US 4427723 A
A method and apparatus for vacuum deposition and annealing wherein specimens 18 and 20 of coating material within a vacuum chamber 2 are evaporated by a laser beam 24, while the substrate 16 is scanned by another laser beam 36 to cause localized heating of the substrate and deposited coating materials to an energy slightly below the bonding energy of the coating materials to promote annealing of the coating materials and to drive off contaminant materials.
1. Coating apparatus comprising;
a vacuum chamber having at least one window providing an optical pathway through the walls of said chamber;
first support means for supporting a substrate within said chamber;
second support means for supporting a specimen of coating material within said chamber;
means for evaporating at least a portion of said specimen to provide a coating on said substrate;
scanning means for causing a beam of light incident thereon to be reflected in a manner to scan the coating on said substrate;
means directing a laser beam to be incident on said scanning means; and
means for controlling the parameters of said laser to provide sufficient energy to raise the energy level of said coating to a level just below the bonding energy of the coating material to anneal the coating and to drive out contaminant materials therefrom but not to provide enough energy to melt the underlying substrate.
2. Coating apparatus as defined in claim 1, comprising:
a plurality of support means for supporting a plurality of specimens of coating materials.
3. Coating apparatus as defined in claim 1, further including:
laser means for providing a laser beam to be directed on said coating material.
4. Coating apparatus as defined in claim 3, wherein:
a second window is provided in said chamber walls and said specimen is evaporated by means of heating by a laser beam entering the chamber through said second window.
5. Coating apparatus as defined in claim 4, further including:
means for dividing the beam from said laser means to direct a portion on said specimen and another portion on said substrate.
6. Coating apparatus as defined in claim 2, further including:
a plurality of windows in the chamber walls;
laser means for providing a laser beam;
means for dividing the laser beam to direct portions thereof on each specimen and on said substrate.
7. A coating method comprising the steps of:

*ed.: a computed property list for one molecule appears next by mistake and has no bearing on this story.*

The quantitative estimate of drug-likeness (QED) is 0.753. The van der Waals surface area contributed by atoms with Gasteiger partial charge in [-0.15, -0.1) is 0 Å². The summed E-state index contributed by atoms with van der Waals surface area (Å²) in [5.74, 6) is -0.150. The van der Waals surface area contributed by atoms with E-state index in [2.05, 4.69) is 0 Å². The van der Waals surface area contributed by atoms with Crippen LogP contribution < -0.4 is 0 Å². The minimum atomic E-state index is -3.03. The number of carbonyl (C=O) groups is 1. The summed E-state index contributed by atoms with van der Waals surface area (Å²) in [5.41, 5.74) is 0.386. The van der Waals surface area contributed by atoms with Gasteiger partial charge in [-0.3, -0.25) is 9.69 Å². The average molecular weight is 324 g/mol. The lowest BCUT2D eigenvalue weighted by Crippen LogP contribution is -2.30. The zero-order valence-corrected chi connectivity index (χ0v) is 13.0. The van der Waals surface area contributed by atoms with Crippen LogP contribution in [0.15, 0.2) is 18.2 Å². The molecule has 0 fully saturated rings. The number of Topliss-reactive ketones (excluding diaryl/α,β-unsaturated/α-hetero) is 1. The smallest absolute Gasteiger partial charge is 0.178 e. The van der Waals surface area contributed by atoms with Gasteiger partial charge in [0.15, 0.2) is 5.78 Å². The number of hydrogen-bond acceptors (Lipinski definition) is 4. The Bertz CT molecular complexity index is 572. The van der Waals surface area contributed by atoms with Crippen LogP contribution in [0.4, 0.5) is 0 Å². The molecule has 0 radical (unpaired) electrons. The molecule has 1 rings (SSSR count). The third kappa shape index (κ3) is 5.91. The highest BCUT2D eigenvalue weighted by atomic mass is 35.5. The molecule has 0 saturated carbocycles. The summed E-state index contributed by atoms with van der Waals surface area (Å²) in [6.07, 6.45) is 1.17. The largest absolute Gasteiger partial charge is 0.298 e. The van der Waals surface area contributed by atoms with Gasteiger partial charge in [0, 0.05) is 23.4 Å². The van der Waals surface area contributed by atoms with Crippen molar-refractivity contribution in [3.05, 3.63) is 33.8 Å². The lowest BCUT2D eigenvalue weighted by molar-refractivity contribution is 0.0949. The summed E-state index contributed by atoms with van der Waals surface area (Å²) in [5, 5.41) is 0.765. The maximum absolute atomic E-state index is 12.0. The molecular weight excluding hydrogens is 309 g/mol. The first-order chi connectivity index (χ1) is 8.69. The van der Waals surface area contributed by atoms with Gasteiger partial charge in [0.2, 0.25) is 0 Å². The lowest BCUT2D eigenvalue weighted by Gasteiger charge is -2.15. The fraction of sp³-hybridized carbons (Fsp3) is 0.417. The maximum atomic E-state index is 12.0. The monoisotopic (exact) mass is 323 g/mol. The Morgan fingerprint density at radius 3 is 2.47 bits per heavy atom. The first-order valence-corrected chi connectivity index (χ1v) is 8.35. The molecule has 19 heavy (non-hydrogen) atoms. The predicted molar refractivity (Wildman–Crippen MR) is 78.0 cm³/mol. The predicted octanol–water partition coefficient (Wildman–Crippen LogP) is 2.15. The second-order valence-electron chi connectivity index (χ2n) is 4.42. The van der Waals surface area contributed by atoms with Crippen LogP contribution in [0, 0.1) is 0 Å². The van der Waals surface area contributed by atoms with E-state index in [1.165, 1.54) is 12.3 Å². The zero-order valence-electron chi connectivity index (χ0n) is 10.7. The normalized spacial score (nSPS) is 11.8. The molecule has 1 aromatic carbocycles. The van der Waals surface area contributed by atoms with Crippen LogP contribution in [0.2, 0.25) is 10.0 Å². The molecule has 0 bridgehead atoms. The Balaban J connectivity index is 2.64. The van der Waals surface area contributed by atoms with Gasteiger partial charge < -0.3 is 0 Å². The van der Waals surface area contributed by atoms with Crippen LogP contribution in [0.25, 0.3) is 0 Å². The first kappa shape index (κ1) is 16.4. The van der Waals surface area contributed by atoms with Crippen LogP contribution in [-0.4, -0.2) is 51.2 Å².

supporting a substrate in a vacuum chamber;
supporting a specimen of coating material within said chamber;
evaporating at least a portion of said specimen to provide a coating on said substrate;
directing a laser beam to scan said coating material on said substrate so as to provide sufficient energy to cause localized heating of the coating material deposited thereon and raise the energy of the coating to a level slightly below the bonding energy of said coating material so as to anneal the coating material and drive out contaminants therefrom but not to provide enough energy to melt the underlying substrate.
The Government has rights in this invention pursuant to Contract No. F29601-80-C-0041 awarded by the U.S. Department of the Air Force.
1. Field of the Invention
This invention relates to coating techniques, and is particularly directed to an improved method and apparatus for annealing thin-film coatings.
2. Description of the Prior Art
The concept of coating a substrate with a layer of a different material has long been known as a technique for protecting the substrate from deleterious conditions or for improving the appearance, performance, or cost of the resulting article. Thus, for example, it has been found that articles can be formed rapidly and cheaply out of plastic, and can be coated to simulate metal articles which would be much more expensive. Alternatively, articles can be formed of inexpensive, easily worked substrates and can be coated to provide improved thermal or electrical properties or other desired characteristics.
Unfortunately, many coating techniques require deposition of two or more materials to form the coating and, often, chemical interaction between the deposited materials is required in order to obtain the desired results. In view of this, considerable care and accuracy must be given to assure that the proper proportions of the respective ingredients are achieved and, frequently, special treatment of the deposited materials is needed to cause desired combining of the deposited materials to form the desired coating.